Buyer Beware: The Allure vs. Reality of Active Management
Empirical evidence points overwhelmingly to the conclusion that few investors reap the rewards promised by active management. The odds of selecting an investment strategy that outperforms its benchmark are low; the average excess return delivered by the strategies that do outperform is below a fair payout (given the low odds); and the hurdle to superior performance only becomes more daunting when considering investors are tasked with selecting not just one outperforming investment strategy, but a portfolio of them.
Of course, there are a select few investment strategies that have outperformed considerably over a meaningful time period, giving hope to those who insist on trying their hand at the game of active management. One such strategy is Fidelity’s Contrafund. Over the past 39 years, Contrafund has returned 14% per year, outperforming its style benchmark, the Russell 1000 Growth Index, by 2.6% per year. A hypothetical investment of $100 placed in the Russell 1000 Growth Index on January 1, 1979 would have grown to $6,580 as of year-end 2017; but the same $100 investment in Contrafund would have grown 2 ½ times that amount to $16,277 (hence, the allure of active management).
Many investors assume that if they are able to select a talented manager, a relatively smooth stream of excess returns awaits. This perception is fueled by standardized performance reporting; when investors simply see a 10- or 15-year annualized rate of return (relative to a benchmark), they may not be fully aware of the highs and lows that occurred along the path to superior performance. The performance tables and charts that investors are accustomed to often mask prolonged spells of considerable underperformance, even for investment strategies with the most sterling of long-term track records.
With most academic research focusing on the challenge of selecting top-performing managers (in advance), a less talked-about but equally important factor in active management has become overshadowed: the inconsistency inherent in the excess returns of top-performing managers.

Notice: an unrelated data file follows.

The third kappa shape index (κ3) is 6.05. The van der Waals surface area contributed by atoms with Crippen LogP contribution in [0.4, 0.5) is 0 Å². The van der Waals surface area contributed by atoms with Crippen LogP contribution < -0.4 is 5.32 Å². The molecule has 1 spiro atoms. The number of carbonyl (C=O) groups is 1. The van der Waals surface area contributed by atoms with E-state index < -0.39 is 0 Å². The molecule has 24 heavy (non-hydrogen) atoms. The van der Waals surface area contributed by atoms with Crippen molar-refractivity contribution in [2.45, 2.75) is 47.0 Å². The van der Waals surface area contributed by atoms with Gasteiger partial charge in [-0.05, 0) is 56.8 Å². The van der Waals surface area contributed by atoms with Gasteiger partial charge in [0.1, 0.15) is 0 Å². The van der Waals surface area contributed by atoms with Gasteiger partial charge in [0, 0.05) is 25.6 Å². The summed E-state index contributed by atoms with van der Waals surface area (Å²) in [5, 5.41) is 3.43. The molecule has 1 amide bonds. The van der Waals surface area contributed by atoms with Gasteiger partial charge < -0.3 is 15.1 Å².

To illustrate just how bumpy the road to outperformance can be, we plot the excess return of Contrafund over 1-year moving windows, moved forward monthly (i.e. a rolling 1-year return). The data reveal that Contrafund has underperformed its benchmark in 45% of the rolling 1-year periods; and on occasion, it has underperformed by as much as 15%.
Given that 4 out of 5 investment strategies underperform their benchmark over periods of 10 years, it makes considerable sense for investors to closely monitor their line-up of actively managed strategies. After all, if you happened to select a loser, it’s better to realize the mistake early.
To monitor a roster of active managers, many investors rely on a watch list policy. That is, once a manager is hired, its performance is measured against a benchmark or peer group over a defined evaluation period. If the manager doesn’t meet the specified yardstick over consecutive evaluation periods, it is placed on a list for more intensive scrutiny.
A common practice for many investors is to place “on watch” managers who underperform on a rolling 3-year basis, thereby smoothing out the short-term noise inherent in 1-year periods. Once a manager is relegated to the dreaded watch list, it may be terminated if performance does not improve within a reasonable time frame.
In order to apply this guideline to Contrafund, we now plot its excess return over 3-year moving windows, moved forward monthly. Not only does the data show that Contrafund has underperformed its benchmark on a rolling 3-year basis on three separate occasions, but it underperformed on a rolling 3-year basis for periods lasting 60 months, 58 months, and 86 months (and still counting). Moreover, Contrafund underperformed by as much as 7.5% per year during two of its three presumed stints on the watch list.
In the Journal of Economic Perspectives (Spring 2013), Princeton economist Burton Malkiel proclaims that “one can count on the fingers of one hand the number of equity mutual funds that have beaten the market by two percentage points or more.” In 1970, he notes, there were 358 equity mutual funds, of which only 92 survived through 2012 (hence, 266 mutual funds, or 75% of the original cohort, were liquidated, presumably due to poor performance). Of the 92 surviving managers, only 4 had outperformed by 2% or more. Fidelity’s Contrafund was one of these four, ranking it in the top 1% of potential outcomes.
Still, Malkiel’s analysis illustrates only half the challenge investors face if they insist on playing their hand in the game of active management. Indeed, the odds of selecting a top performing manager are low. But we could argue, albeit subjectively, that sticking with a manager (who ultimately outperforms) throughout its inevitable periods of underperformance is even more difficult! Could you stay invested in a manager that missed its mark for 60 consecutive months, having underperformed by as much as 7.5% per year over a 3-year period? Ironically, the same policies and procedures that investors design to protect themselves from persistent underperformers may cause them to give up on the strategies that defy the odds and ultimately deliver superior results.
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